Friday, August 8, 2014

Mindfulness, Simplicity, Fear and Quaker Workcamps

I just finished reading the book "Mindfulness" by Harvard professor Ellen Langer.  The premise is that mindfulness is much more than a meditative state of consciousness; it is an awareness of choices, and that things have different meanings in different contexts.  One of her main themes is that we often live mindlessly, having assumptions about people, places and things because of the way we have been raised.  We can see this in the divisive nature of our culture and the assumptions we make about people with differing opinions.  We see it in the way we are led by polls and community conversations that give limited options, leading us to think these are the only options.  Her research supports that when people are actively engaged and have many options, they are more likely to stay engaged, to be optimistic, to be healthier and to even live longer.
Much of her writing is in sync with what we strive to accomplish with Washington Quaker Workcamps.  We talk often about options and opportunities, instead of problems.  We talk often about the importance of the journey, not the destination.  A guideline is that there are not mistakes, only opportunities to learn.  By walking to places, we encourage practicing mindfulness about our surroundings.  Through reflection and action, we change the context within which we see ourselves in the world.  All of this is intended to create safe spaces for participants - mostly youth - to see the world as one of opportunities to be embraced and for them to see their own gifts in embracing them.

Two common challenges we run into when planning and running Workcamps that are also reflected in Langer's work are fear and control. They usually go hand-in-hand, and the result is that they often lead to more mindlessness rather than mindfulness.  The desire to create and follow a set schedule blocks our ability to engage in what is going on in the moment.  The fear of upsetting parents can lead to limited options of service - revolving around perceived needs or around false senses of security such as only doing service that guarantees nothing bad can happen.  Not only do these limit the experiences and learning opportunities of the participants, I think they are also doing a disservice by not allowing the youth to actively look at options and make (or at least influence) decisions by engaging in the process of weighing factors such as personal hunger and personal risk.  It does not adequately prepare them to deal with these things as they head off to post-high school lives where the supervision is far less.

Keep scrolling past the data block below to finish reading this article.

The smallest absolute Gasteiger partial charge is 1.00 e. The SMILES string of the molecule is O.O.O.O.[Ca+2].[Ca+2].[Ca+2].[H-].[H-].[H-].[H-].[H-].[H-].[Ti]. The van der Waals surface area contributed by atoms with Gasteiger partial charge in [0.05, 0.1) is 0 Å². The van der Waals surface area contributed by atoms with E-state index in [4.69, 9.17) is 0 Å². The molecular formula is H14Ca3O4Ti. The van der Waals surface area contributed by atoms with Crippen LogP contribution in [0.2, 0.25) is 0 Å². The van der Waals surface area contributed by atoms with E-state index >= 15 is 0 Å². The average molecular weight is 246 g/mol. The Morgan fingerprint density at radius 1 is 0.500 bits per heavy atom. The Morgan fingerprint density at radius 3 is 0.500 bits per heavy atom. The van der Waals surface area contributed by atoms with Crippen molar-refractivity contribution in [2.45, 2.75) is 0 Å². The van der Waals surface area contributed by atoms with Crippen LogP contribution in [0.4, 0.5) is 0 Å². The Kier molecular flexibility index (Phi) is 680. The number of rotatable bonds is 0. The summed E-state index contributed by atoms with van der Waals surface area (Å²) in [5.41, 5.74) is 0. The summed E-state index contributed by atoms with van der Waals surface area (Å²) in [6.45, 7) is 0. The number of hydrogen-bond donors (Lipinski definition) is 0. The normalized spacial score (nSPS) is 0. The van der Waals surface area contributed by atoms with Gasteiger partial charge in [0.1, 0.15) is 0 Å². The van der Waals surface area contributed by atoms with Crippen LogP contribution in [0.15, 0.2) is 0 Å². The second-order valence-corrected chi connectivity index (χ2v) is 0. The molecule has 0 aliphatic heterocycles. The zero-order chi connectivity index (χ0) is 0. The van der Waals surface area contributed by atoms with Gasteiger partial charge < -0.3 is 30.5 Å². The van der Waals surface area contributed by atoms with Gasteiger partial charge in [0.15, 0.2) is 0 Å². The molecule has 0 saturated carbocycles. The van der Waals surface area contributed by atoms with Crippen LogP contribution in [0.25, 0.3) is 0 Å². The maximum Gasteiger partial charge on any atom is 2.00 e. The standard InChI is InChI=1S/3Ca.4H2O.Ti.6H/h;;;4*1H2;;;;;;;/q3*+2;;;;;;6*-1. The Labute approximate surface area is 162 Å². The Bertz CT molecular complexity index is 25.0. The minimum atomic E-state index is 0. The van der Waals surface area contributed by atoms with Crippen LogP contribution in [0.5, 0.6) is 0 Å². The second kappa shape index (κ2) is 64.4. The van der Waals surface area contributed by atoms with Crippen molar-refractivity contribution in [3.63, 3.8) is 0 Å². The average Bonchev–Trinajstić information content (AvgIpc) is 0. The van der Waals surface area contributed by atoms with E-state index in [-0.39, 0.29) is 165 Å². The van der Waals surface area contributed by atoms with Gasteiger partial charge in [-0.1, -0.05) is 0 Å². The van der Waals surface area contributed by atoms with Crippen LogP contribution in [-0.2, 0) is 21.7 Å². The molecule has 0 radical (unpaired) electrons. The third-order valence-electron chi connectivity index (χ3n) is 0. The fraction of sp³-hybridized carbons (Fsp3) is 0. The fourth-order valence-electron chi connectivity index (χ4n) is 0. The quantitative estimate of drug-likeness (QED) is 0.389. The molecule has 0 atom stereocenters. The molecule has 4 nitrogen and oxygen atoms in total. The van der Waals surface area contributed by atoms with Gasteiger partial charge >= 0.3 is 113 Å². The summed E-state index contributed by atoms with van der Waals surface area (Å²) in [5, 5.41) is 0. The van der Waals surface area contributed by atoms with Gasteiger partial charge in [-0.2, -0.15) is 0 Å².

In 1 Peter 3: 13-22, the message is about not letting fear stop us from doing what is right, but to also have good reasoning for doing what is right.  At Washington Quaker Workcamps, we do not shy away from conversations about the role that fear and control play in guiding daily action, and how these can lead us to be negligent in our responsibilities.  A fear that a teen may hurt him/herself by climbing a ladder or using a power tool does not adequately prepare that youth for when he/she is no longer at home.  Likewise, concerns that a parent might be upset because his/her youth has to wait 2 hours for dinner while preparing food for homeless people is not a reason to avoid the important experiences and lessons about justice and privilege that are at the root of so many service programs, and a fear of being in close proximity to homeless people who may have mental illness should lead to conversations about how we make assumptions about people and things we have not experienced rather than not going to a fellowship breakfast of mostly homeless folks.

The Quaker Testimony of "Simplicity" is one of the ways to break down some of this fear and control.  "Simplicity", in this context, is in the Benedictine tradition of striving to let go of assumptions of what we have been told about other people or places so we can be open to seeing what is with our own eyes.  When we tell people that certain neighborhoods in our own town are unsafe (even though we may send them to places just as unsafe in other cities or countries), we perpetuate closed assumptions rather than open wonder. When we engage with something or place that is new to us, our eyes are open. The right thing to do is to engage, create, collaborate, and inspire curiosity, not to perpetuate fear through assumptions. It is not only right for the benefit of Quaker Workcamp participants, but it is right for bringing greater justice and peace to the world.

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